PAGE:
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Even Now,
Chief Joseph's Memory Besmirched

by Jodi Rave
North County Times, June 2, 2007

"I buried him in that valley of the winding water.
I love that land more than all the rest of the world."

-- Young Chief Joseph

JOSEPH, Idaho -- Some of Indian Country's all-time heroes earned their reputations after fighting to remain on the sacred land of their fathers, relatives and ancestors.

These battles continue today.

Nez Pierce Chief Joseph remains one of the most remarkable Native leaders who refused to willingly surrender his father's homeland to white settlers and gold diggers.

In 1877, within a year of the Battle of the Little Big Horn, Chief Joseph, the younger, would pull off one of the most extraordinary military feats in U.S. history. It began in the Nez Perce country that existed within Idaho, Washington and Oregon.

The Nez Perce were forced to sign the Stevens Treaty of 1855, which meant they had to give up thousands of acres of land to the U.S. government. They were able to remain in the heart of their territory, which was the Wallowa Valley in eastern Oregon.

But when gold was discovered, new treaties were created. Even though the Joseph Band of Nez Perce refused to sign, they were still forced to new lands in Idaho. Distraught warriors, consequently, killed some white settlers, which started the Nez Perce War, a 1,200-mile retreat of the Joseph Band that led to their final capture in Montana, 40 miles short of Canada where they sought refuge.

But the Nez Perce homeland in the Wallowa Valley still calls.

In 1989, local residents and Nez Perce from Oregon, Idaho and Washington reclaimed 320 homeland-acres in Wallowa, Ore., where they have been reestablishing a presence in the valley. They've already created a Wallowa Band Nez Perce Trail Interpretive Center. The group will host the 17th annual Tamkaliks Celebration from July 20-22.

Over the years, I've visited different areas along the Nez Perce Trail. My first trip began at the end of the trail on the Bear Paw Battlefield in Montana, where Chief Joseph surrendered to U.S. forces in October 1877.

I've also been up in the Bitterroot Mountains on horseback to a spot called the Smoking Place, where the Nez Perce once helped explorers Lewis and Clark find their way through Indian Country as they fulfilled the western expansion mandates of Thomas Jefferson.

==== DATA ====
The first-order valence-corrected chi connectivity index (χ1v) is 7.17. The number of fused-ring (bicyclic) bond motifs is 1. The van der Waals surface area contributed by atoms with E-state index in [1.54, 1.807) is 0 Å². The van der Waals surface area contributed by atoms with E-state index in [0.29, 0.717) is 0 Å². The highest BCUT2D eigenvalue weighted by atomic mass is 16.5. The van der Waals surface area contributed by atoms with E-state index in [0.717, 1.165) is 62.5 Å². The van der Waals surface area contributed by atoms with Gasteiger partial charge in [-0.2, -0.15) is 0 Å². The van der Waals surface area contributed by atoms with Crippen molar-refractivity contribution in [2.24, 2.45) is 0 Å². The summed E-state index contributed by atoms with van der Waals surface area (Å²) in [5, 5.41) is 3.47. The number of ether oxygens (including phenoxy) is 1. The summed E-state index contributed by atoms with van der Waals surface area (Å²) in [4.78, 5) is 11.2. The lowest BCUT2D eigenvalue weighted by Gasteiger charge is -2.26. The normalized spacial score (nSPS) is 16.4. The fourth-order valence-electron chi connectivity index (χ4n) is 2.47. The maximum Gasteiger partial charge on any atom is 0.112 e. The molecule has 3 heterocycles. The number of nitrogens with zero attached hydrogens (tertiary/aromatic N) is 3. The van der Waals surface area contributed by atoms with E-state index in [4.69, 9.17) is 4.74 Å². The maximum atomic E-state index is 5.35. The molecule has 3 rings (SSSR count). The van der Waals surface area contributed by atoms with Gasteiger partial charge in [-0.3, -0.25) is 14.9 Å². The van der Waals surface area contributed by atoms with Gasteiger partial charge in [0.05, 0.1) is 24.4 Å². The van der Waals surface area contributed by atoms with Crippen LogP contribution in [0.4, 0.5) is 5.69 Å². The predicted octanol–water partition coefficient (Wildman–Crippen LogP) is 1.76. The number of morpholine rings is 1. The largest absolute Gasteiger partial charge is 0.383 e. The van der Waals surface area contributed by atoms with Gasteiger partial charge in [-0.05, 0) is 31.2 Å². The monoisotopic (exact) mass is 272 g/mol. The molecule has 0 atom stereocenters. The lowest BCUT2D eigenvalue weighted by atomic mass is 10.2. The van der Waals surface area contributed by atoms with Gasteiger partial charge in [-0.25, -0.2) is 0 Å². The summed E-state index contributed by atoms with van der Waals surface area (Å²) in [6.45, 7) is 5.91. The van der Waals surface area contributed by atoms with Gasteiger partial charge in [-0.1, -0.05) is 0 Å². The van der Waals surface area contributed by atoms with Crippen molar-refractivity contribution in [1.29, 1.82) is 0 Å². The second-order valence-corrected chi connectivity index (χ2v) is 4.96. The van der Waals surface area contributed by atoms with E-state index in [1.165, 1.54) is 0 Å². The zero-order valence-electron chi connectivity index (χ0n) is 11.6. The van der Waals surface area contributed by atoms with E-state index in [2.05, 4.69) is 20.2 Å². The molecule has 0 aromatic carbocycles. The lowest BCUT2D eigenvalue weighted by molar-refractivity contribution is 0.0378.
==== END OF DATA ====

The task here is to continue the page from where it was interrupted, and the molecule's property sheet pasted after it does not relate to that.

About 60 years later, the Nez Perce would cross near the same site through the Bitterroot Mountains in the fight of their lives. Another trail trip led me to the Big Hole National Battlefield, where the Joseph Band outwitted the U.S. Cavalry on its way to Canada.

The Memorial Day weekend would allow me time to finally reach the source of the Nez Perce Trail in the Wallowa Valley. The closer my husband and I got to the area, the more evident it became why the Nez Perce never wanted to leave. Sweeping valleys protected them and their magnificent horse herds in the winter. Highlands provided summer sustenance.

Frankie and I found a local campground near Joseph, Ore., right below the majestic Wallowa Mountains. We spent the morning in this tourist town where all the businesses seemed owned mainly by whites, as did the spectacular homes surrounding the stunning Wallowa Lake.

While we could appreciate the land, the town proved to be another example of 21st century whites capitalizing on Indians who were kicked off the land.

After driving some 350 miles from Montana, our final stop would mark the climax of our trip. We parked our car and entered the graveyard of Chief Joseph, the elder, a site maintained by the National Park Service. I followed a path to a clearly marked grave lined with a wooden fence. As I approached, a massive white headstone came into view and the ground below was covered with white granite rock.

It looked fitting for a chief. I approached with reverence.

I read the headstone. Was this a cruel joke?

I turned around and started walking toward the park entrance. I met my husband on the trail and he asked about the gravesite. "It's not his grave," I said. "It's a white guy buried over there. It says he was a friend of Chief Joseph."

We stood and looked around. We followed a different path. This one led to a tall stone marker. A plaque showed the site stood in memory of Chief Joseph, the elder. Nothing denotes he is buried without a skull because a white settler stole it from a gravesite in Wallowa.

We left that town where people live on land stolen from Chief Joseph. And now it seems, they've even staked claimed to his grave.

Jodi Rave
Even Now, Chief Joseph's Memory Besmirched
North County Times, June 2, 2007

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